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Timecode phase


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#1 Phil Rhodes

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Posted 09 February 2008 - 06:45 AM

Hi,

I have an interesting challenge with an electronics problem I'm working on.

Assume I have a VTR or disk recorder recording picture and I'm taking timecode from a lockit box or other sound-centric timecode source. Both are running at the same frame rate, but they are not phase locked together. Tiny amounts of drift between the frame rate of the video source and the lockit will occur. If I mark each video frame with the last timecode reported at the beginning of that frame, I will eventually end up marking two frames with the same timecode, or missing one timecode frame out entirely, as the differential phase drifts through the point at which I'm reading the information.

This may be poorly explained, but this must be an issue for every piece of sound or picture recording gear ever made and there will presumably be a standard approach to it.

Having thought about it, the solution that suggests itself is to read the timecode at the start of recording, and increment internally on every recorded frame thereafter. I can't see a problem with doing it that way, but I'd prefer to be doing it the same way as everyone else. Any information gratefully received.

P
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#2 John Brawley

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Posted 09 February 2008 - 08:00 AM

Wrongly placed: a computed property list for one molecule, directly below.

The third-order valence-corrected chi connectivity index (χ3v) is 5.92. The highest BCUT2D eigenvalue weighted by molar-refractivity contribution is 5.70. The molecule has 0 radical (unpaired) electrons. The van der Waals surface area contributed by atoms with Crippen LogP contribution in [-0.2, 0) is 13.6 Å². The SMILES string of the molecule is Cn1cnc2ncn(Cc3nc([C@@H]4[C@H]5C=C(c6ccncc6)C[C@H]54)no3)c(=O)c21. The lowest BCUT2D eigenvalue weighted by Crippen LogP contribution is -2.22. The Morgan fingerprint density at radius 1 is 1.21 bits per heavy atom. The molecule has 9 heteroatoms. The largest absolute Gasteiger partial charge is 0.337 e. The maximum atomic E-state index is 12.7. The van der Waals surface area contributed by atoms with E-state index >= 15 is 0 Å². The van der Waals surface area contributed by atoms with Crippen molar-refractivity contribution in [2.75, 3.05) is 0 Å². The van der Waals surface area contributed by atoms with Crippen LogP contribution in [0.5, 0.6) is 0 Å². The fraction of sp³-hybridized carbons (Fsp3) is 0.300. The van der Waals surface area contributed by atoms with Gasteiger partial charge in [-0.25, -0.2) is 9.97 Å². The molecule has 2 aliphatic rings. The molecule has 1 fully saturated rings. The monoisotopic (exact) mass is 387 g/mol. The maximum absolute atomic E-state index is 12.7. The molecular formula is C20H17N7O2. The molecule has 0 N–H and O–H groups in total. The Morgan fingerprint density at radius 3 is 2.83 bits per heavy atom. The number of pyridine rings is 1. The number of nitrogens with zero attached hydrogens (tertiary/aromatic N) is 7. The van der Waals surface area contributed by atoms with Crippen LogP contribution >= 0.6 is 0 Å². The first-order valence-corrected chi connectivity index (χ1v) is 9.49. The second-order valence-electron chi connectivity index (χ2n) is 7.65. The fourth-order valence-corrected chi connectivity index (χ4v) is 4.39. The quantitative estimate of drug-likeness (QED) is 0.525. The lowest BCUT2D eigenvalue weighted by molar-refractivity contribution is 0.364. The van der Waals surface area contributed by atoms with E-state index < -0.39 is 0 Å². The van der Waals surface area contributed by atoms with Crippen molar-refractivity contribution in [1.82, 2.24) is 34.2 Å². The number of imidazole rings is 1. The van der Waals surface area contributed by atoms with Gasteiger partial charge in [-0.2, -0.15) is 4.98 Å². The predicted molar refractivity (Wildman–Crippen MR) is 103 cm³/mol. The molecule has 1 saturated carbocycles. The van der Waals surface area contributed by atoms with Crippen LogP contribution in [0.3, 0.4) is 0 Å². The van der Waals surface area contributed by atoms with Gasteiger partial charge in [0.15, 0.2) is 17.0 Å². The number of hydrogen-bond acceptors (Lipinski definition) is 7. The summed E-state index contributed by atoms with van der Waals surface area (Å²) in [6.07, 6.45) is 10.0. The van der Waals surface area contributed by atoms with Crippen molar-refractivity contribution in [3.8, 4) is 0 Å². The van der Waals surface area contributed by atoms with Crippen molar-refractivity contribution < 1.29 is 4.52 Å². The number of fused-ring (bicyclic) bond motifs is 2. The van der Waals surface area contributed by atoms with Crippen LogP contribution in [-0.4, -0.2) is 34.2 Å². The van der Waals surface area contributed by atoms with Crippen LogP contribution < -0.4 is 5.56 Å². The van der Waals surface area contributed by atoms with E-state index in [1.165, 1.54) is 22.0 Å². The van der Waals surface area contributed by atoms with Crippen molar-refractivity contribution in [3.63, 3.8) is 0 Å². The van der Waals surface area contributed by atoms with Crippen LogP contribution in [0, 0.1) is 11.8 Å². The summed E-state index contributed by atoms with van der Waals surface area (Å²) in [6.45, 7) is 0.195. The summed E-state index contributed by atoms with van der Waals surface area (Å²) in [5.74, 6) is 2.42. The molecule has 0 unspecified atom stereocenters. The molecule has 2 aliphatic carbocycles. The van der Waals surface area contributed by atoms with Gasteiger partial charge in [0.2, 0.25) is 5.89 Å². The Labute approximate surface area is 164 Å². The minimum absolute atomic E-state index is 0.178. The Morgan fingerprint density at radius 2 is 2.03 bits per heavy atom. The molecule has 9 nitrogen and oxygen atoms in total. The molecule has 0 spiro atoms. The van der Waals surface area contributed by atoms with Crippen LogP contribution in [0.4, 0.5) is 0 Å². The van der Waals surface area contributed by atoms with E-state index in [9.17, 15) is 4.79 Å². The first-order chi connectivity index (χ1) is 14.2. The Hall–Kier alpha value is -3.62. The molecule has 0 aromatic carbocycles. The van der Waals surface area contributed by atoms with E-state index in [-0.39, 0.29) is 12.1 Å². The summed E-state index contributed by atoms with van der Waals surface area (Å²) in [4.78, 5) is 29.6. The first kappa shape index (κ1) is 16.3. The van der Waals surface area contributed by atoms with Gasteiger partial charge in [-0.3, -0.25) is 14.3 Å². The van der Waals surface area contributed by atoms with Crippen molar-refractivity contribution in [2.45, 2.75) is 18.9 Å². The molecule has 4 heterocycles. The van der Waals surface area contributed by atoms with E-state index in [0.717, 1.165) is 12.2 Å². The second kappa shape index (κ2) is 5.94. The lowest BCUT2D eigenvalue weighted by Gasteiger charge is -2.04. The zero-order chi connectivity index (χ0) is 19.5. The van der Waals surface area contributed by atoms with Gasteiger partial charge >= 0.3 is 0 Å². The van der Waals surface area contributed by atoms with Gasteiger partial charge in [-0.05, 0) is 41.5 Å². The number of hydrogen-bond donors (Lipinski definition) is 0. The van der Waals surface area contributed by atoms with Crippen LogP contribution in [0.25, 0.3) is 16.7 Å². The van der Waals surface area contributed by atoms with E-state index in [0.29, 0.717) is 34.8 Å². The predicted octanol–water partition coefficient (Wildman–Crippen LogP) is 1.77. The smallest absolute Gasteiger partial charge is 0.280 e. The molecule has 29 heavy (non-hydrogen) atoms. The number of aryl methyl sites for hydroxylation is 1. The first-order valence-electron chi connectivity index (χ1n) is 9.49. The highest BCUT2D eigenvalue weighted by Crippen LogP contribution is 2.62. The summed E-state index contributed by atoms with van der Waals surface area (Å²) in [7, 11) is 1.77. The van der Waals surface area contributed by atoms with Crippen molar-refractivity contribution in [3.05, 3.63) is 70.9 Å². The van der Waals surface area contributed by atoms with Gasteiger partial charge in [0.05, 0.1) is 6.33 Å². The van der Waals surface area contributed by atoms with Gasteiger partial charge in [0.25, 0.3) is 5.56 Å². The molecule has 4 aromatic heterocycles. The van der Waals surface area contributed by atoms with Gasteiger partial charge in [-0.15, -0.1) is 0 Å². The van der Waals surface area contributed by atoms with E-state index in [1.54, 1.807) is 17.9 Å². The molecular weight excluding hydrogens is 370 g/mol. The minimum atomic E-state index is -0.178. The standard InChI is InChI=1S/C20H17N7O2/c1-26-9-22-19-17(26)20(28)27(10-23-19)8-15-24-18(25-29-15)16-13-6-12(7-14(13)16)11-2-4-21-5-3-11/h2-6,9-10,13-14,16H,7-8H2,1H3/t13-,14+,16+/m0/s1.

Hi,

I have an interesting challenge with an electronics problem I'm working on.

Assume I have a VTR or disk recorder recording picture and I'm taking timecode from a lockit box or other sound-centric timecode source. Both are running at the same frame rate, but they are not phase locked together. Tiny amounts of drift between the frame rate of the video source and the lockit will occur. If I mark each video frame with the last timecode reported at the beginning of that frame, I will eventually end up marking two frames with the same timecode, or missing one timecode frame out entirely, as the differential phase drifts through the point at which I'm reading the information.

This may be poorly explained, but this must be an issue for every piece of sound or picture recording gear ever made and there will presumably be a standard approach to it.

Having thought about it, the solution that suggests itself is to read the timecode at the start of recording, and increment internally on every recorded frame thereafter. I can't see a problem with doing it that way, but I'd prefer to be doing it the same way as everyone else. Any information gratefully received.

P



Hi Phil.

Not sure if you've thought of it or are aware, but you can get gen-locakable jam syc clocks. Not sure about Lockit but the Aaton GMT's are certainly phase locked and can have a GEN lock.

Aatoncode-2 also *gen locks* film cameras too....

jb
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#3 Phil Rhodes

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Posted 09 February 2008 - 11:54 AM

I was aware of that, but it's a case of needing to ensure that it'll work with whatever I'm thrown.

The only solution I can think of is what I mentioned - to grab the timecode which was most relevant at the first frame and go from there - so that's what I assume people do. I'm just not dumb enough to assume I've thought of everything :)

At the end of the day, that's all you're doing when you wave a timecode slate in front of a film camera.

P
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